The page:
Don't think that you can only buy this range of real ales if you live, and drink, in Denton.  Hornbeam are spreading their wings and selling to other areas in the North West. In this day and age of financial uncertainty it's great seeing local businesses thriving.

Fancy a tour of the brewery, then better leave your car at home because they offer a tour of the brewery followed by as much ale as you can drink! mmmmm now that's tempting!  Hey, and they also produce several special beers every month, so I might be going back there on a regular basis.

By the way - just to put you out of misery, a Kilderkin is an old English unit of volume equal to half a barrel, or two firkins - or to put it another way approx. 82 litres - certainly enough to last you quite a while.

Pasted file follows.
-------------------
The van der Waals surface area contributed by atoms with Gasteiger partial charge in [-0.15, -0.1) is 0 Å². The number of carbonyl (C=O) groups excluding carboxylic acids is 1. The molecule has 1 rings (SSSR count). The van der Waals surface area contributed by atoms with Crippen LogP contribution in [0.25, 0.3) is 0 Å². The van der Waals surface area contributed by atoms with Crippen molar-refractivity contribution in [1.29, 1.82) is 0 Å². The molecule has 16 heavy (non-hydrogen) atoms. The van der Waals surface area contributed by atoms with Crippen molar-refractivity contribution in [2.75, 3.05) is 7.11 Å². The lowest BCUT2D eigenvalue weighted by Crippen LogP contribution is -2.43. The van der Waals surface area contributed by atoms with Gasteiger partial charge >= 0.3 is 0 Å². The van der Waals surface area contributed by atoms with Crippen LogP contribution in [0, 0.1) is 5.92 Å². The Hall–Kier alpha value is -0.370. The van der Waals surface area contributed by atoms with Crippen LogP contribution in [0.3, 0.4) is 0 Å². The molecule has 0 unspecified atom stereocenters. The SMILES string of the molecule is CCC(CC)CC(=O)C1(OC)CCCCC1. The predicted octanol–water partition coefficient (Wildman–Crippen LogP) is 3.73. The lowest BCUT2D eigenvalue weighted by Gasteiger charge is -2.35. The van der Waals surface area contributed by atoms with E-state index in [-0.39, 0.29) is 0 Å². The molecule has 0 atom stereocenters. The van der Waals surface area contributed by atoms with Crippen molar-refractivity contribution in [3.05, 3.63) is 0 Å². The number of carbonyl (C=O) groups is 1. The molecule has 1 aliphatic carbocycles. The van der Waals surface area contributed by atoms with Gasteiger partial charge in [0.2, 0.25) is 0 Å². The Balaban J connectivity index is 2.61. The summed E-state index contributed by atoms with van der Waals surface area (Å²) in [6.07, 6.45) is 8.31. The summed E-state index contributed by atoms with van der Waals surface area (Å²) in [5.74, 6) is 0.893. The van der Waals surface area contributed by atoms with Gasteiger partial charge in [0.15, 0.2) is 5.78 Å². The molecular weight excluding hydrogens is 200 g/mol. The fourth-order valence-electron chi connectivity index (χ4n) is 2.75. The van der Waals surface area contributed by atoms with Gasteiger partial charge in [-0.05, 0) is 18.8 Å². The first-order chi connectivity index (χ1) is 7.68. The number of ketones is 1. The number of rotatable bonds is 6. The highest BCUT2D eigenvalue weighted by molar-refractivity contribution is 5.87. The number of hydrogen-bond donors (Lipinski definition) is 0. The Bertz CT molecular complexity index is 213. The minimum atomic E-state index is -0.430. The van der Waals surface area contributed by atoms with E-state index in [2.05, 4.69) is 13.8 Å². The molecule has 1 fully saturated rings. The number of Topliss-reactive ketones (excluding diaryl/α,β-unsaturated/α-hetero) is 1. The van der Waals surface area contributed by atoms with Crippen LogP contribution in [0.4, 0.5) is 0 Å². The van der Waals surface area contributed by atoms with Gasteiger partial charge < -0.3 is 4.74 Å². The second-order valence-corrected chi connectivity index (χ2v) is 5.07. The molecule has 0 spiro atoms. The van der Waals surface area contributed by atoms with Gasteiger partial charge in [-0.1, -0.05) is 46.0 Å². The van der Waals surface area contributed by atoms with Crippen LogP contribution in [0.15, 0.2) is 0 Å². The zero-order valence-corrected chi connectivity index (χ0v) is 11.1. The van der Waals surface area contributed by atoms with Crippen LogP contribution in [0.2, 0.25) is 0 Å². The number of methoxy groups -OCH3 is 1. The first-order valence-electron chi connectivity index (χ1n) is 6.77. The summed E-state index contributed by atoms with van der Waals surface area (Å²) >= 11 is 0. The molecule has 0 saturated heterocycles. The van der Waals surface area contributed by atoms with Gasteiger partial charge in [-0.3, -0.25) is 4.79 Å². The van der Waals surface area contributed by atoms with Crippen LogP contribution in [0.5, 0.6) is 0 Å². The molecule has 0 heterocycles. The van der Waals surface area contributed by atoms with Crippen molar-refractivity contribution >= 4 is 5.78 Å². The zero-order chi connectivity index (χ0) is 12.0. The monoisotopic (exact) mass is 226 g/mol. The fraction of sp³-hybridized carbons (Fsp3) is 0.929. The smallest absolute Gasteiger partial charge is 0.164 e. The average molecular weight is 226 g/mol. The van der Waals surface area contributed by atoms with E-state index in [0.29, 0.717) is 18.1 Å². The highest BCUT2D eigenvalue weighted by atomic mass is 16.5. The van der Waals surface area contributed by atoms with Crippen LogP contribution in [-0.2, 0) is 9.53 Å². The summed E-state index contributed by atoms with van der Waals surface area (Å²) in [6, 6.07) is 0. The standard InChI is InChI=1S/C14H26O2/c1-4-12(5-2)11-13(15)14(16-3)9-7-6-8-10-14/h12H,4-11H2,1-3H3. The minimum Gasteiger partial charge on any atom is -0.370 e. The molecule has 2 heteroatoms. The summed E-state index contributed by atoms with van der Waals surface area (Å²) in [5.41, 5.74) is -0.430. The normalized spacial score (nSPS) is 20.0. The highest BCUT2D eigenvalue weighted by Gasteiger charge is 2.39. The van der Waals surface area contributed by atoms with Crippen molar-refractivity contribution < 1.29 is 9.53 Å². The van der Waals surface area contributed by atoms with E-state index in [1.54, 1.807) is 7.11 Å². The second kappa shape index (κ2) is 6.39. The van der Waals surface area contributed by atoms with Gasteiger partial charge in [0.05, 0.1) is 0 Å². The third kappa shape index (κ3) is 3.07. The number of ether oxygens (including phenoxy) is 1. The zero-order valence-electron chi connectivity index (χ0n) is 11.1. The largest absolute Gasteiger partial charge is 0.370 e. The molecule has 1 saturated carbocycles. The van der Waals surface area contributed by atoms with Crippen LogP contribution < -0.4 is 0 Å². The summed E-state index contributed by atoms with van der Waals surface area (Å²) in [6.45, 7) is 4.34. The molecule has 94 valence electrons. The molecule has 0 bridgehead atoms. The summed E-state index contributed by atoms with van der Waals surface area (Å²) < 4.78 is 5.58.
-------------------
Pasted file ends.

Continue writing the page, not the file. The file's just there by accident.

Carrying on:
Saturday, 1 October 2011

Creative Commons

Unless otherwise stated, all images on this site are licensed under a Creative Commons Attribution-NonCommercial-ShareAlike 3.0 Unported License.

This means that you are free to download and share my work as long as it is not used for commercial purposes, and you provide credit to me as the photographer.

So go on knock yourself out, download the images - just remember to give full attribution against the image and point back to me at:

If you wish to use the image for commercial purposes, send me an email for all commercial licensing info.

Just in case you want further clarification:
So, you are free to use the images on your desktop or blog, just for fun, but you must
1) Link back to
2) Credit the image to Steve Gill